EPS & Ratios


EPS : $ 0.710 ROE : 11.46 % Interest Coverage Ratio : 16.79 D/E Ratio : 0.178

Approach 3: Blaine repurchases its entire market float.

As we know; 62% : Owned by Family 38% : Market float For Partial Payback: Company will use Cash and Cash Equivalents (10% will be used for daily operations)and Market Securities For total buyback: Debt to be taken Shares has to be taken back at a premium rate of 13.8% on market price ($16.25 to $18.5)

Market: 38% of 59.052 million shares is 22.439 million shares Shares left after complete buyback: 62% of 59.052 million shares is 36.612 million shares owned by family.

Calculation for the amount of debt to be raised:


1. No. of shares to be bought back = 22.439 million shares. 2. Total Price = 22.439*$18.5 = $415.121 million 3. (Less) Cash and Cash Equivalents and market securities = $224.309 million 4. Total debt reqd for total buyback = $190.812 million @ a rate of 6.35% [Exhibit 4]

Interest to be paid
6.35 % of 190.812 million dollars = $ 12.116 million

Contd
EBIT = $ 66.979 million (Less) Loss due to use up of cash & cash equivalents and market securities = 60.557 + 164.309 = $224.866 Million Interest @ 4.92% = $11.06 Million [Exhibit 4 Avg of yields on US Treasury Securities]

So, Revised Data


Revised EBIT = $ 55.919 million Less interest (@ 6.35%)= $ 12.116 million [calculated earlier] Earnings before tax= $ 43.803 million Tax (@ 40%)= $ 17.52 million [Note] Net income= $ 26.283 million

EPS for Scenario 3


EPS = Net income/total no. of shares remaining = 26.283 / 36.612 = $ 0.717

Expected Market Price


Expected Market price = EPS* P/E ratio = 0.717 * 17.89 = $ 12.84 Decrease in value per share for the shareholders = 16.25-12.84 = $ 3.4
Does not lead to creation of more shareholder value (shareholders who retain shares)

ROE
Net income = $ 26.283 million Shareholders' equity = $ 263.477 million ROE = ($ 26.283 million / $ 263.477 million) * 100 = 9.97 %

Debt Ratio
Debt to equity: Debt/Equity = 0.724

Interest Coverage
= EBIT/Interest Expense = 4.589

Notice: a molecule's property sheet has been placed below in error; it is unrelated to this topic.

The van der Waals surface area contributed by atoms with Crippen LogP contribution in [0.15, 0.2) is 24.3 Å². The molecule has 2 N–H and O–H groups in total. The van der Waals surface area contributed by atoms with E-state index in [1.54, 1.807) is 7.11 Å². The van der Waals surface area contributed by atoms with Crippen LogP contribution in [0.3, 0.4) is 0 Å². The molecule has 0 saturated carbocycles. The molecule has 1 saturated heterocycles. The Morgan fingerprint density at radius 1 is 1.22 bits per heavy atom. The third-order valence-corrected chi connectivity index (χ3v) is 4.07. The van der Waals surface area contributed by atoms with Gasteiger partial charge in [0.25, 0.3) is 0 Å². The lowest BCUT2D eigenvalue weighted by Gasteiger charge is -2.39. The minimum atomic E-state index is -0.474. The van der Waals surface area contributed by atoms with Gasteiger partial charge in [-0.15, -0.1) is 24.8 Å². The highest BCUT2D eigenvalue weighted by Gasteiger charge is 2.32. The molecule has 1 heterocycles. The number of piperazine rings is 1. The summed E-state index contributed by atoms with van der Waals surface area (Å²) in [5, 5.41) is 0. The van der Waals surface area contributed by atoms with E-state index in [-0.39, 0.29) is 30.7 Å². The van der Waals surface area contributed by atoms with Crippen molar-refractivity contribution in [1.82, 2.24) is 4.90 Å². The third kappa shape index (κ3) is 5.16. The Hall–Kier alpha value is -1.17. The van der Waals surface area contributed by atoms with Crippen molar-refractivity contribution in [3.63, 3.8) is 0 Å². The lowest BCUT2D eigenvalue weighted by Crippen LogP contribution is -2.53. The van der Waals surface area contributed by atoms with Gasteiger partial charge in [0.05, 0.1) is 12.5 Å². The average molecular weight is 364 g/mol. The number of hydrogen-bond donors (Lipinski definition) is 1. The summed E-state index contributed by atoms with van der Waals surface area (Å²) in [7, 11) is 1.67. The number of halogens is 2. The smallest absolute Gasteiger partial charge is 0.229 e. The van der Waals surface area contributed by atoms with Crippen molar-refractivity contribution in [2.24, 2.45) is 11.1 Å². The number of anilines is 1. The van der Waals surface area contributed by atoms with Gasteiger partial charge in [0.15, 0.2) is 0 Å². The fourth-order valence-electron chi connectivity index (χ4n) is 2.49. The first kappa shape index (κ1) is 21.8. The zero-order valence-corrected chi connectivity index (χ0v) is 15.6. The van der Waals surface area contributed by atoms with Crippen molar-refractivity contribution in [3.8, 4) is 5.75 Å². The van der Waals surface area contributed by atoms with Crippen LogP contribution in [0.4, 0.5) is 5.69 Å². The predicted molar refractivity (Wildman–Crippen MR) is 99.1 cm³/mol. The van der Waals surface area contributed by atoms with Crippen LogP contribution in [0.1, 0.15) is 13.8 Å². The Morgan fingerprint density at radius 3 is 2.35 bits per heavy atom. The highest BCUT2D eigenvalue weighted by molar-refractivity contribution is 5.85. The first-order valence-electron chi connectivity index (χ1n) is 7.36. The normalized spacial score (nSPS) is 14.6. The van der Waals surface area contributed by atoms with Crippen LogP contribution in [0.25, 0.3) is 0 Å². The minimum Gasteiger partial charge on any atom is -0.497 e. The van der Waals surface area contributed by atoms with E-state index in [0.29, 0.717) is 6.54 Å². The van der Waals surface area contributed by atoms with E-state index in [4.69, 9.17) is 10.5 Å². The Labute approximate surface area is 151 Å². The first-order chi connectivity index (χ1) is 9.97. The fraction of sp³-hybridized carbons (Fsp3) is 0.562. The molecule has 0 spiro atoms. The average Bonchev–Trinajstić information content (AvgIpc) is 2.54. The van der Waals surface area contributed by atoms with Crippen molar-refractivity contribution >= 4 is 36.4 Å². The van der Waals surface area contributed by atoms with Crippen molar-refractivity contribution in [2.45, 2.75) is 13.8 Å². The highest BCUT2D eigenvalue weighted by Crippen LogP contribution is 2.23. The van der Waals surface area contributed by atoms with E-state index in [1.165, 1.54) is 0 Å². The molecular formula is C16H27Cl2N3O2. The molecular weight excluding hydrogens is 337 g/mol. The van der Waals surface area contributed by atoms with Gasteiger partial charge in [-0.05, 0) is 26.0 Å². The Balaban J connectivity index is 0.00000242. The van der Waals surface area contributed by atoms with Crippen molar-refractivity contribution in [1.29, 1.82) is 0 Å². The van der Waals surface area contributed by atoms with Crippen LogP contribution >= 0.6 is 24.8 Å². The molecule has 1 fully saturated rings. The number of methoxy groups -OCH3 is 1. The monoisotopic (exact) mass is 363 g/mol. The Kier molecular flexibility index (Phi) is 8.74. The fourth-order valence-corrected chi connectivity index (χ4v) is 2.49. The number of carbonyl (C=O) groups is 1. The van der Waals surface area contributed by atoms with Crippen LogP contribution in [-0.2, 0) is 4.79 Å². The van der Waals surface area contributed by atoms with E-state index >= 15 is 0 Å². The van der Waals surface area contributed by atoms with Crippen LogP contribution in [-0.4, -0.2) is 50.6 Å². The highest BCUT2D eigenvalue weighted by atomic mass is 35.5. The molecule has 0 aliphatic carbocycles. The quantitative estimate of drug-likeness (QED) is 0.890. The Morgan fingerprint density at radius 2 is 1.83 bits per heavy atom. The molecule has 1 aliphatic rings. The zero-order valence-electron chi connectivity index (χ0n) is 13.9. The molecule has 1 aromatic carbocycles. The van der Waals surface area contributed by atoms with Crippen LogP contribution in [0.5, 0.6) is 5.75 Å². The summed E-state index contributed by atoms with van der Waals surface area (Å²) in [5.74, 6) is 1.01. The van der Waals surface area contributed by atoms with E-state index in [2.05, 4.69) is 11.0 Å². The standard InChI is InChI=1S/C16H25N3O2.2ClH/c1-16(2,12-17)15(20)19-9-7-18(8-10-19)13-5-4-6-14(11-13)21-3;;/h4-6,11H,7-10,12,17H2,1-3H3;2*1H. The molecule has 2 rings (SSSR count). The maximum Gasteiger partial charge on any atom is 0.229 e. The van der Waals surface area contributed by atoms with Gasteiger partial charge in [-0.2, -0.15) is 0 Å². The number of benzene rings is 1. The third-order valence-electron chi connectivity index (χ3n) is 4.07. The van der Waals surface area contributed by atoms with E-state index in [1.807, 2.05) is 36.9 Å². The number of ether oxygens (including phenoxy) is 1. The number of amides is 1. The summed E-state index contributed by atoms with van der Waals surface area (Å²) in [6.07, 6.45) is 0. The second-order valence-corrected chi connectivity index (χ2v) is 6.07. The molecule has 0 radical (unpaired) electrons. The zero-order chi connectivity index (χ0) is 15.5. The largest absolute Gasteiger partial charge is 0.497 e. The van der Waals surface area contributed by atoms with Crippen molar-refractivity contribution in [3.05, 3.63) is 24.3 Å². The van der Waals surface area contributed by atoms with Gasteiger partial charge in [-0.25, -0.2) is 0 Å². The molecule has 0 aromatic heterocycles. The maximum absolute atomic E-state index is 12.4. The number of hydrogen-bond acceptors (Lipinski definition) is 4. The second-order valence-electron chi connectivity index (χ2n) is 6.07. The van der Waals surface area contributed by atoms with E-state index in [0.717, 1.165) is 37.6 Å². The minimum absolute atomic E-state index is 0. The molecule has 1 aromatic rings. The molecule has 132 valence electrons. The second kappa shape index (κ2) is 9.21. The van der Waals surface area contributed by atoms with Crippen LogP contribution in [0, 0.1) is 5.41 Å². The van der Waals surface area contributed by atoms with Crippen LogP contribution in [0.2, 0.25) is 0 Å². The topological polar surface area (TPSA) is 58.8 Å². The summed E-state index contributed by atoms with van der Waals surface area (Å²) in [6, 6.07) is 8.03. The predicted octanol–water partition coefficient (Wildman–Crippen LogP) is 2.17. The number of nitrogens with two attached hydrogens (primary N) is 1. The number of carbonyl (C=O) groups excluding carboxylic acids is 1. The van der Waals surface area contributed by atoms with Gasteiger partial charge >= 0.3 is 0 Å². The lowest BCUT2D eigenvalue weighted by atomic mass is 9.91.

WACC
WACC Weighted Average cost of Capital raised (i.e. Relative cost of debt and equity raised)

The Higher the WACC the less likely it is , that the company is creating value.

WACC : An Investment Tool


Investors use WACC as a tool to decide whether to invest. WACC represents the minimum rate of return at which a company produces value for its investors

Cost Of Capital
WACC = [Rd*(D/V)*(1-Tc)] + [Re*(E/V)] Re = cost of equity Rd = cost of debt E = market value of the firm's equity D =market value of the firm's debt V = E + D E/V = percentage of financing that is equity D/V = percentage of financing that is debt Tc =corporate tax rate

Re = Ri + B(EMRP) Ri = Risk Free rate of return = 5.02% B = market Risk = .56 EMRP = Equity market risk premium = (6.72- 5.02) = 1.7%

Therefore Re = 5.02 + [.56*1.7] = 5.972

Rd= 0 Re = 5.972 Debt = (230,866) Debt/ Value = -.31 Therefore Equity/Value = 1- (D/V) = 1.31 Therefore WACC = Re*(E/V)] = 5.972 * (1.31) = 7.82

Interest Shield
A reduction in tax liability coming from the ability to deduct interest payments from one taxable income.

For example, a mortgage provides an interest tax shield for a property buyer because interest on mortgages is generally deductible An interest tax shield may encourage a company to finance a project through debt because dividends paid back on stocks issues are never deductible.

Example of a Interest Tax Shield


Suppose two firms L and U are identical in all respect except that firm L is levered and firm U is unlevered. U is an all equity financed firm while firm L employ equity and 5000 debt at 10% rate of interest Both firms have an EBIT of Rs2500, pay corporate tax at 50% and distributed 100% earnings as dividends to shareholders

You may notice total income after corporate tax is Rs 1250 for the unlevered firm U and Rs 1500 for the livered firm L Thus levered firm L investors are ahead of unlevered firm U by Rs250 You may also noticed that tax liability of levered firm is less then unlevered firm by Rs250 For firm L tax savings has occurred on account of payment of interest to debt holders

CONCLUSION

Scenario 1 BKI should not go for any buyback. Company is over-liquid and under-levered Family owned business: conservative debt policy Failed to create value for stakeholders Both minority shareholders and promoters will suffer

Scenario 2 A partial buy-back using only cash and cash equivalents/ Market securities Uses $209 million of cash from its balance sheet and $50 million in new debt Management will have an increased stake Low market as compared to the peers, stockholders to sell the stock and invest in alternates

Scenario 3 When Blaine repurchases its entire market float Company raising a significant debt Complete control to the promoters Return on Equity will improve Shareholders will get a premium on current market price Dividend policy can be made

Thank you.